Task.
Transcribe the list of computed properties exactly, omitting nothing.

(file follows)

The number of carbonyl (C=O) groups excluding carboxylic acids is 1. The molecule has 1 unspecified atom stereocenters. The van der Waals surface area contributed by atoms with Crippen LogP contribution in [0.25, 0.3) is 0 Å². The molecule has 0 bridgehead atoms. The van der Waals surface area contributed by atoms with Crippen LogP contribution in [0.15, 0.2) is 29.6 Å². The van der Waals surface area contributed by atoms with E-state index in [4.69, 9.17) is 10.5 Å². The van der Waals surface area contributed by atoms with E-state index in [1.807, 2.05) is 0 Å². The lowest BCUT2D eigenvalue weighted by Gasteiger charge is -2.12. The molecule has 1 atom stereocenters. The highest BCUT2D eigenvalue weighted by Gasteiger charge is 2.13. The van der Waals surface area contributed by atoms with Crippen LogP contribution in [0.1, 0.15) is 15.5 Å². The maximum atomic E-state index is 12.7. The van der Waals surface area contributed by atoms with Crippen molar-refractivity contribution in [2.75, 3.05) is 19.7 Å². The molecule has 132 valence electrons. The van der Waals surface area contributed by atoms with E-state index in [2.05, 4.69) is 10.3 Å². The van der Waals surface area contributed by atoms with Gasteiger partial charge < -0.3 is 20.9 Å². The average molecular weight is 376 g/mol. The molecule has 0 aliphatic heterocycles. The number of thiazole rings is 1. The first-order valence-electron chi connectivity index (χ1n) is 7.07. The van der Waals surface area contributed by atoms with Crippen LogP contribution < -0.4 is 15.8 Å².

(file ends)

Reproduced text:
The number of carbonyl (C=O) groups excluding carboxylic acids is 1. The molecule has 1 unspecified atom stereocenters. The van der Waals surface area contributed by atoms with Crippen LogP contribution in [0.25, 0.3) is 0 Å². The molecule has 0 bridgehead atoms. The van der Waals surface area contributed by atoms with Crippen LogP contribution in [0.15, 0.2) is 29.6 Å². The van der Waals surface area contributed by atoms with E-state index in [4.69, 9.17) is 10.5 Å². The van der Waals surface area contributed by atoms with E-state index in [1.807, 2.05) is 0 Å². The lowest BCUT2D eigenvalue weighted by Gasteiger charge is -2.12. The molecule has 1 atom stereocenters. The highest BCUT2D eigenvalue weighted by Gasteiger charge is 2.13. The van der Waals surface area contributed by atoms with Crippen LogP contribution in [0.1, 0.15) is 15.5 Å². The maximum atomic E-state index is 12.7. The van der Waals surface area contributed by atoms with Crippen molar-refractivity contribution in [2.75, 3.05) is 19.7 Å². The molecule has 132 valence electrons. The van der Waals surface area contributed by atoms with E-state index in [2.05, 4.69) is 10.3 Å². The van der Waals surface area contributed by atoms with Gasteiger partial charge < -0.3 is 20.9 Å². The average molecular weight is 376 g/mol. The molecule has 0 aliphatic heterocycles. The number of thiazole rings is 1. The first-order valence-electron chi connectivity index (χ1n) is 7.07. The van der Waals surface area contributed by atoms with Crippen LogP contribution < -0.4 is 15.8 Å².